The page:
In my opinion, swords are easy, non-demanding, plants. If you see deficiencies, you can adjust and even do the low tech dosing. Swords have broad leaves, so deficiencies are pretty easy to pick up on too.

Basically, I agree with what road master said but I would add the idea of general viewing light with only low lighting placed above the swords. This will grow the plants with 'spot lights' and keep the rest of the tank/substrate/glass algae free.
 

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Discussion Starter · #4 ·
Tom Barr's(NON CO2 Method) includes adding dry fertilizer's which are cheap, and no harder to dose than feeding fish.
Only need to add them once a week or two for low tech NON CO2,low maint.
As for the fully grown sword plant's,I might create my own DIY root tab's by sprinkling some Osmocote+ (walmart) pellet's in ice cube tray with some water, and placing one or two at base of each sword plant once every couple month's.
The large sword plant's in my view will need at least four inches of substrate up to six inches for fully grown Mother plat's or XXL Sword plant's such as you might see offered at aquariumplants.com
I have grown them to where they became too big for my 80 gal low tech by using two to three inches of plain old top soil (no additives), covered with another two inches of sand or fine gravel.
Root mass on these large sword's can get to size of a grapefruit or larger and spread out considerably so long as nutrient's are available at both the root's,and water column as well.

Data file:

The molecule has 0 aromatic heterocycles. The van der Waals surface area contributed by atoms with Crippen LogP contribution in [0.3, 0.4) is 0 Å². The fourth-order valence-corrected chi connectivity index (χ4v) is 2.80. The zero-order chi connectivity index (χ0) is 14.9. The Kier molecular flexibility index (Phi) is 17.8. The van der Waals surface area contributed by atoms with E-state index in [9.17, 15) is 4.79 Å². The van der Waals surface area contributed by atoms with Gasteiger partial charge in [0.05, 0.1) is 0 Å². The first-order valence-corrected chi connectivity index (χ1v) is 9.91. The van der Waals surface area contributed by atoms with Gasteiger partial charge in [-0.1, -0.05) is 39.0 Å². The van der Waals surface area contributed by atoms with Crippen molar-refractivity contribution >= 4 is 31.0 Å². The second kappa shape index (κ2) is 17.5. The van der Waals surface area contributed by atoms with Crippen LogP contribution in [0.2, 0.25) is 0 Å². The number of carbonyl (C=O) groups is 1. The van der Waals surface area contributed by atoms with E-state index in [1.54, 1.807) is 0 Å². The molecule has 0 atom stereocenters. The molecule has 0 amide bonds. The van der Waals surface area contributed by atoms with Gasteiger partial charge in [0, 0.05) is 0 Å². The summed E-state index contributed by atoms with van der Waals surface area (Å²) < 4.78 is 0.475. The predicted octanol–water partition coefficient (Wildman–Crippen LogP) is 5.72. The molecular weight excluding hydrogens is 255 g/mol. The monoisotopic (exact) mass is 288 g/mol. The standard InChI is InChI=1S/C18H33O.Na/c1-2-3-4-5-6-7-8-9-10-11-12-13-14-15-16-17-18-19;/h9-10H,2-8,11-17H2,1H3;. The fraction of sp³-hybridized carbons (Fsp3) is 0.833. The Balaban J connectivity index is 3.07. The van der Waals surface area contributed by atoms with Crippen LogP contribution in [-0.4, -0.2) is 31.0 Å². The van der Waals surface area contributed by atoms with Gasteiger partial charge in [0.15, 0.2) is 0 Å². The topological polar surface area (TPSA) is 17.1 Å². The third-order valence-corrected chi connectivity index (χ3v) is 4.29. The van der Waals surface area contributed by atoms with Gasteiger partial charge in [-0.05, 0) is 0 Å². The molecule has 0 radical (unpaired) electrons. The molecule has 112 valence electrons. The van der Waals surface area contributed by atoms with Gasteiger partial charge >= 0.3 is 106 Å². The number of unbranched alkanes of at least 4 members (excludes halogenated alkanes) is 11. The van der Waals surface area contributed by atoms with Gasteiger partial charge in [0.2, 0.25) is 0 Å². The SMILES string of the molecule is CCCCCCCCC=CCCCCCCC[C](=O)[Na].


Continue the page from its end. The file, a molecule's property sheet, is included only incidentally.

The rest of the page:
Lot's of leaves may be shed during adaptation period from growing emersed at plant nurseries, to fully submerged in your/my tank but once they adapt ,,they will thrive under low to moderate light.
Will do poorly in inert/shallow substrates over the long haul without afore mentioned nutrient's for they are nutrient hog's.
My two cent's.
Adding dry fert is no problem, as you said, it's like feeding one's fishes. I am wondering how low can one get away with when it comes to lights?

I had several sword plants in my 75g and they regularly reached the surface of the tank and I would trim leaves. My suggestion, to achieve what you see there, is pretty simple.

I would find a nice viewing light LED, something pretty low powered for your tank. Something to literally only view the fish. Then I would add a couple of spiral CFLs in shop lights above the swords. I'm sure a single fixture over each side with 13-23w CFLs will be enough light to grow those swords, depending on tank depth. Then all you need is simple root tabs in inert sand. I never dosed anything to my tank aside from the initial O+ sprinkled on the bottom of the tank when I was putting sand in the tank.